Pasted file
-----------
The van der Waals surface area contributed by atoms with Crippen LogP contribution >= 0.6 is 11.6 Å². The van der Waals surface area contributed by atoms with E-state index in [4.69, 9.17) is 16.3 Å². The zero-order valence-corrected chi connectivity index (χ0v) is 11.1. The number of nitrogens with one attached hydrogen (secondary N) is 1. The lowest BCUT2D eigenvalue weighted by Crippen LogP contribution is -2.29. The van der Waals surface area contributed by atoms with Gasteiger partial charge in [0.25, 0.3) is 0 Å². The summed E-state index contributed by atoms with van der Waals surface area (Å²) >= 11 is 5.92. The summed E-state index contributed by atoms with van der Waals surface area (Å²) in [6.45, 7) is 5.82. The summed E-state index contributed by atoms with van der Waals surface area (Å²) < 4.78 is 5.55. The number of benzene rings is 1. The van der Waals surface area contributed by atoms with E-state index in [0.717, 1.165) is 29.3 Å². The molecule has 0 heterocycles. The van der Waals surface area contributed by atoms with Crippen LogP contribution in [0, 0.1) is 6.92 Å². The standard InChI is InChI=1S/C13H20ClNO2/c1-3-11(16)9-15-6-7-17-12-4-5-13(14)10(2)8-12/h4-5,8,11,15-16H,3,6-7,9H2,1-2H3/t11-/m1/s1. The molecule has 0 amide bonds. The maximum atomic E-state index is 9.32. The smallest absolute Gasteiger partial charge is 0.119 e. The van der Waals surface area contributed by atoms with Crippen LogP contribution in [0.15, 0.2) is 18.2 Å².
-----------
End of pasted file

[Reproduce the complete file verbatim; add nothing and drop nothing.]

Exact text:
The van der Waals surface area contributed by atoms with Crippen LogP contribution >= 0.6 is 11.6 Å². The van der Waals surface area contributed by atoms with E-state index in [4.69, 9.17) is 16.3 Å². The zero-order valence-corrected chi connectivity index (χ0v) is 11.1. The number of nitrogens with one attached hydrogen (secondary N) is 1. The lowest BCUT2D eigenvalue weighted by Crippen LogP contribution is -2.29. The van der Waals surface area contributed by atoms with Gasteiger partial charge in [0.25, 0.3) is 0 Å². The summed E-state index contributed by atoms with van der Waals surface area (Å²) >= 11 is 5.92. The summed E-state index contributed by atoms with van der Waals surface area (Å²) in [6.45, 7) is 5.82. The summed E-state index contributed by atoms with van der Waals surface area (Å²) < 4.78 is 5.55. The number of benzene rings is 1. The van der Waals surface area contributed by atoms with E-state index in [0.717, 1.165) is 29.3 Å². The molecule has 0 heterocycles. The van der Waals surface area contributed by atoms with Crippen LogP contribution in [0, 0.1) is 6.92 Å². The standard InChI is InChI=1S/C13H20ClNO2/c1-3-11(16)9-15-6-7-17-12-4-5-13(14)10(2)8-12/h4-5,8,11,15-16H,3,6-7,9H2,1-2H3/t11-/m1/s1. The molecule has 0 amide bonds. The maximum atomic E-state index is 9.32. The smallest absolute Gasteiger partial charge is 0.119 e. The van der Waals surface area contributed by atoms with Crippen LogP contribution in [0.15, 0.2) is 18.2 Å².